It can be tough to entertain children when the weather gets wet and cold, but with a bit of creativity there are lots of winter activities for kids that can keep everyone occupied.
From indoor games and crafts, to cold-weather outdoor activities, we’ve rounded up our favourite ways to spend a chilly winter’s day with children. So get the hot chocolate and cold-weather gear ready – winter needn’t stop you from having heaps of family fun!
• Game tournaments. Whether your children prefer video games or board games, it’s easy to organise a friendly tournament by making a leader board, setting silly challenges, and giving everyone prizes.
• Make a bird feeder. The Natural History Museum has a great tutorial on making a simple bird feeder out of a plastic bottle, along with tips for getting the most out of your bird feeder. Keep a chart of the different birds and wildlife you see visiting your feeder.
• Build a fort. Chairs and sofas are good for structural support, while blankets, sheets and towels make walls and roofs. Fairy lights and lamps set the mood, while pillows make the floor a super comfy spot for colouring, reading, or playing games.
• Build with toothpicks and marshmallows. How tall can your children make their structure? Who can build a bridge? This is a simple (and tasty) STEM activity for young children.
• DIY play dough. Flour and salt form the base of this long-lasting homemade play dough from The Imagination Tree.
• Make pet rocks. Go rock-hunting in the park or your yard, then decorate your rock finds with paint, glitter, googly eyes, and whatever else you can find to make a portable pet.
• Homemade slime. Oozy slime is a delight for children – and it’s simple to make at home. Fun Science has several recipes depending on what’s available.
• Make a hallway laser maze and play secret agents. Start small, building your maze out of streamers or ribbon and adding more as your children conquer the ‘laser beams’. Set secret agent challenges to make the game more exciting.
• Indoor snowball fight. Get creative to have an indoor snowball fight using extra large pom poms (or even balled up socks – just hide all the breakables first).
• Puppet theatre. Big boxes are useful for building a stage, while socks make great DIY puppets. Between building the set and planning the play, a puppet production can easily take up an entire day.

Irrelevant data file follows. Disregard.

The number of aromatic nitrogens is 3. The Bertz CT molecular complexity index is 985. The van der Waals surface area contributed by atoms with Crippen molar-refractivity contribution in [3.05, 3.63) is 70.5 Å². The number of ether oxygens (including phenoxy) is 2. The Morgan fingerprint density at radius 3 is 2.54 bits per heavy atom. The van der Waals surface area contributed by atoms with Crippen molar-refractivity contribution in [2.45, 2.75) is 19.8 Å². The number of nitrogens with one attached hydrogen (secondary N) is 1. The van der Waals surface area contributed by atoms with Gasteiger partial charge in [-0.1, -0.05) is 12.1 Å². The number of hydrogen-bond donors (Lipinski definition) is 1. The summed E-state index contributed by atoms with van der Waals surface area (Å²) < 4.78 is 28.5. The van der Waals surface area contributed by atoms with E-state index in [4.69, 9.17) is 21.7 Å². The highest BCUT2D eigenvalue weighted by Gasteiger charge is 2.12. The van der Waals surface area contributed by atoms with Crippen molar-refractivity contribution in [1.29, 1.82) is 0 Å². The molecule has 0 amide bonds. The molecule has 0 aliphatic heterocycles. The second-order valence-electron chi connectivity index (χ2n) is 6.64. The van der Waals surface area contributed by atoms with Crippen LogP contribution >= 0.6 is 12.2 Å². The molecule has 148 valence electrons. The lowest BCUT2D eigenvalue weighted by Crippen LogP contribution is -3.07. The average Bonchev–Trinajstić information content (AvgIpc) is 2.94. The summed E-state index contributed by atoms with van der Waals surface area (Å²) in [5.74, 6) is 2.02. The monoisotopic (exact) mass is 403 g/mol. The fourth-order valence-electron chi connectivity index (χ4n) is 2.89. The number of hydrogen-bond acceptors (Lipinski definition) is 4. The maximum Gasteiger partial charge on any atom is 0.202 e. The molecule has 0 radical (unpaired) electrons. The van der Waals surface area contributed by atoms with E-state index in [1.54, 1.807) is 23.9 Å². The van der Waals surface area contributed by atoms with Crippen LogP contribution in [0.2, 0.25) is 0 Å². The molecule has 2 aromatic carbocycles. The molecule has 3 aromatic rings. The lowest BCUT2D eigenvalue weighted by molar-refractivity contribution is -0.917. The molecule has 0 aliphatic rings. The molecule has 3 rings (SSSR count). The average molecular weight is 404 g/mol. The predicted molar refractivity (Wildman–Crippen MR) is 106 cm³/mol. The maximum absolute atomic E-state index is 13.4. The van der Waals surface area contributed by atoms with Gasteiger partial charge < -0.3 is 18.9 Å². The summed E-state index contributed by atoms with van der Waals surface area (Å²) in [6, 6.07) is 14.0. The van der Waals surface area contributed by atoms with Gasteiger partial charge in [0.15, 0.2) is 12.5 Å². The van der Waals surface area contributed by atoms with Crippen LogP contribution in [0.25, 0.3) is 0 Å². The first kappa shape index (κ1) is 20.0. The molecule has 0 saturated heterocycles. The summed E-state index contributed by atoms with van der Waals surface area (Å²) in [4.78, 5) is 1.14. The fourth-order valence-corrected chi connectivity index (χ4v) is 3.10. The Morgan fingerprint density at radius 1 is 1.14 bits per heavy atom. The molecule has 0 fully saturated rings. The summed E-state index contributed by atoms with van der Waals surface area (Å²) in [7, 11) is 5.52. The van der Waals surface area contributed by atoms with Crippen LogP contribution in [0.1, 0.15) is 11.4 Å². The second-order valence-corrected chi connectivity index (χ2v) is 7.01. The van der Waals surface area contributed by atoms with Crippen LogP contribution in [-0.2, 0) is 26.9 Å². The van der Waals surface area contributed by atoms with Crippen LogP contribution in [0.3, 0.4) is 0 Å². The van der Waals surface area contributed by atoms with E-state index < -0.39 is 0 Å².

• Have a spa day. Break out the towels and robes and do each other’s hair, make homemade face masks, and paint finger and toenails while sipping on cucumber water (or juice).
• Stage an indoor campout. Clear a space to set up a tent inside. Turn off all the lights and tell spooky stories around a torch. Serve hot dogs, marshmallows and hot cocoa, and snuggle up for an overnight sleep out in the tent.
• Winter scavenger hunt. A great opportunity to help children learn to identify things they find in nature, scavenger hunts can be easily be tailored to any environment or season. Challenge your children to find things like leaves from certain trees, acorns, pine cones, or mushrooms. For anything living, a ‘look, don’t touch’ policy is a good idea.
• Stargazing. While the sun sets early, take advantage of a clear evening by wrapping up warm and going stargazing. The National Trust has some great information on what to watch for.
• Chalk art. Wait for a dry day and make your street or local park a bit more cheerful with some coloured sidewalk chalk.
• Build-a-nest challenge. A great activity to get kids thinking more deeply about nature, task them with building a bird’s nest. Set the stage by learning a bit about birds together (RSPB has some good resources), then head to your local park and scavenge for nest-building materials like twigs and dried leaves for the outer layers, and moss and softer materials for the inner layers.
The winter months can be especially trying for children with unsafe homes. Providing a warm, safe environment for such a child can change their life forever. Get in touch to learn more about becoming a carer with Compass Fostering.